Jonas Vollmer


I’m co-founding the Atlas Fellowship, a program that researches talent search and scholarships for exceptional students.

Previously, I ran EA Funds and the Center on Long-Term Risk. My background is in medicine (BMed) and economics (MSc). See my LinkedIn.

You can best reach me at

I appreciate honest and direct feedback:

Unless explicitly stated otherwise, opinions are my own, not my employer's. (I think this is generally how everyone uses the EA Forum; others who don't have such a disclaimer likely think about it similarly.)


Topic Contributions

I read his comment differently, but I'll stop engaging now as I don't really have time for this many follow-ups, sorry!

What if the investor decided to invest knowing there was an X% chance of being defrauded, and thought it was a good deal because there's still an at least (100-X)% chance of it being a legitimate and profitable business? For what number X do you think it's acceptable for EAs to accept money?

Fraud base rates are 1-2%; some companies end up highly profitable for their investors despite having committed fraud. Should EA accept money from YC startups? Should EA accept money from YC startups if they e.g. lied to their investors?

I think large-scale defrauding unsuspecting customers (who don't share the upside from any risky gambles) is vastly worse than defrauding professional investors who are generally well-aware of the risks (and can profit from FTX's risky gambles).

(I'm genuinely confused about this question; the main thing I'm confident in is that it's not a very black-and-white kind of thing, and so I don't want to make my bet about that.)

I think that's false; I think the FTX bankruptcy was hard to anticipate or prevent (despite warning flags), and accepting FTX money was the right judgment call ex ante.

I expect a 3-person board with a deep understanding of and commitment to the mission to do a better job selecting new board members than a 9-person board with people less committed to the mission. I also expect the 9-person board members to be less engaged on average.

(I avoid the term "value-alignment" because different people interpret it very differently.)

That was an example; I'd want it to exclude any type of fraud except for the large-scale theft from retail customers that is the primary concern with FTX.

I think 9-member boards are often a bad idea because they tend to have lots of people who are shallowly engaged, rather than a smaller number of people who are deeply engaged, tend to have more diffusion of responsibility, and tend to have much less productive meetings than smaller groups of people. While this can be mitigated somewhat with subcommittees and specialization, I think the optimal number of board members for most EA orgs is 3–6.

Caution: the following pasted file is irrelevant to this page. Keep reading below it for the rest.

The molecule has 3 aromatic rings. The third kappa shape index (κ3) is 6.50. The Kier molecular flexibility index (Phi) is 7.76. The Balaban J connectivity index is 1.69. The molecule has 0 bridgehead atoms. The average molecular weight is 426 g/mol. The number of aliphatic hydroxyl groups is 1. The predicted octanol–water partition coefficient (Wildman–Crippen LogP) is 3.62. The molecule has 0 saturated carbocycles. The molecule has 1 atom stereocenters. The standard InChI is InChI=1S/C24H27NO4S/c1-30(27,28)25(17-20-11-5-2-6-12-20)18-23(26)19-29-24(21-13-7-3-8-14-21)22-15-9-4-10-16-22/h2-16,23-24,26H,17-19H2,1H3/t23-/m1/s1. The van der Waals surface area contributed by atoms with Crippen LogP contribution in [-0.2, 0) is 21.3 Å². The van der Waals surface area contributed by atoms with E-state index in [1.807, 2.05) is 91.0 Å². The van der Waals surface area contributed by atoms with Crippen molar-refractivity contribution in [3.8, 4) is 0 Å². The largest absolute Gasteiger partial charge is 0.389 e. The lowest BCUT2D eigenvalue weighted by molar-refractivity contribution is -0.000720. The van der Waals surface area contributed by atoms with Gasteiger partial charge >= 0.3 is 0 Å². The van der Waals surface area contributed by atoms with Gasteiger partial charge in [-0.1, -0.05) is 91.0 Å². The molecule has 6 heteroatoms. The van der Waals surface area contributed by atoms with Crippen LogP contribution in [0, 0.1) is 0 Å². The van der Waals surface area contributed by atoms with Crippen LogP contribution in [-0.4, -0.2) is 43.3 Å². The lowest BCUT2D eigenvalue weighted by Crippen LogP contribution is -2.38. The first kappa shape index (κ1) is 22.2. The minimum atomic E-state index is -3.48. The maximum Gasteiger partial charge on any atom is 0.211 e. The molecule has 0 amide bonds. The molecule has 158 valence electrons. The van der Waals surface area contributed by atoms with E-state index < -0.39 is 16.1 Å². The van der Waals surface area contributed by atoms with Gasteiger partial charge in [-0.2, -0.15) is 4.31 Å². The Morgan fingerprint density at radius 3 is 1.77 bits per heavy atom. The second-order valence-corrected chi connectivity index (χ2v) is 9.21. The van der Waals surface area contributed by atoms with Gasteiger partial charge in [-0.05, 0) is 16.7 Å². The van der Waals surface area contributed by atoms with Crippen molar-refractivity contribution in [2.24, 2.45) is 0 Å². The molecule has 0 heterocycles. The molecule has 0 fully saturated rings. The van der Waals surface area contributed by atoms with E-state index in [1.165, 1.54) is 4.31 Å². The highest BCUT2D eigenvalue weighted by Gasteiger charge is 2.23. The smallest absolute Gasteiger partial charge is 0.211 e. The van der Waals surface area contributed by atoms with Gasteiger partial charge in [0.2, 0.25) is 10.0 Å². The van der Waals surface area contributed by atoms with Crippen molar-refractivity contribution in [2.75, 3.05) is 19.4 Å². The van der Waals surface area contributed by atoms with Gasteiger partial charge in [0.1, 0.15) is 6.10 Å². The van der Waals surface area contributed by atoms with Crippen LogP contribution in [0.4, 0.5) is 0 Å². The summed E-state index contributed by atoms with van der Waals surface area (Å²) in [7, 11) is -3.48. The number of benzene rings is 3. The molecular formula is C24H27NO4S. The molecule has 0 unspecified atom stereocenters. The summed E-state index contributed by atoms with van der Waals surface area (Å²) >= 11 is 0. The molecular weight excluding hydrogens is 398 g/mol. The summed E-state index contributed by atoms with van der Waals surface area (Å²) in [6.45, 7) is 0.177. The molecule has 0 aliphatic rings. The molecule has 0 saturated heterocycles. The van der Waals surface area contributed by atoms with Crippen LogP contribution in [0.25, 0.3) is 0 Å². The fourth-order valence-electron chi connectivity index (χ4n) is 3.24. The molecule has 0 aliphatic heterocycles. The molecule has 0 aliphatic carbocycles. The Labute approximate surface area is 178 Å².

no lawyers/accountants/governance experts

I have a fair amount of accounting / legal / governance knowledge and as part of my board commitments think it's a lot less relevant than deeply understanding the mission and strategy of the relevant organization (along with other more relevant generalist skills like management, HR, etc.). Edit: Though I do think if you're tied up in the decade's biggest bankruptcy, legal knowledge is actually really useful, but this seems more like a one-off weird situation.

I would be willing to take the other side of this bet, if the definition of "fraud" is restricted to "potentially stealing customer funds" and excludes thinks like lying to investors.

You seem to imply that it's fine if some board members are not value-aligned as long as the median board member is. I strongly disagree: This seems a brittle setup because the median board member could easily become non-value-aligned if some of the more aligned board members become busy and step down, or have to recuse due to a COI (which happens frequently), or similar. 

TL;DR: You're incorrectly assuming I'm into Nick mainly because of value alignment, and while that's a relevant factor, the main factor is that he has an unusually deep understanding of EA/x-risk work that competent EA-adjacent professionals lack.

I might write a longer response. For now, I'll say the following:

  • I think a lot of EA work is pretty high-context, and most people don't understand it very well. E.g., when I ran EA Funds work tests for potential grantmakers (which I think is somewhat similar to being a board member), I observed that highly skilled professionals consistently failed to identify many important considerations for deciding on a grant. But, after engaging with EA content at an unusual level of depth for 1-2 years, they can improve a lot (i.e., there were some examples of people improving their grantmaking skills a lot). Most such people never end up attaining this level of engagement, so they never reach the level of competence I think would be required.
  • I agree with you that too much of a focus on high status core EAs seems problematic.
  • I think value-alignment in a broader sense (not tracking status, but actual altruistic commitment) matters a great deal. E.g., given the choice between personal prestige and impact, would the person reliably choose the latter? I think some high-status core EAs who were on EA boards were not value-aligned in this sense, and this seems bad.


EDIT: Relevant quote—I think this is where Nick shines as a board member:

For example, if a nonprofit's mission is "Help animals everywhere," does this mean "Help as many animals as possible" (which might indicate a move toward focusing on farm animals) or "Help animals in the same way the nonprofit traditionally has" or something else? How does it imply the nonprofit should make tradeoffs between helping e.g. dogs, cats, elephants, chickens, fish or even insects? How a board member answers questions like this seems central to how their presence on the board is going to affect the nonprofit.

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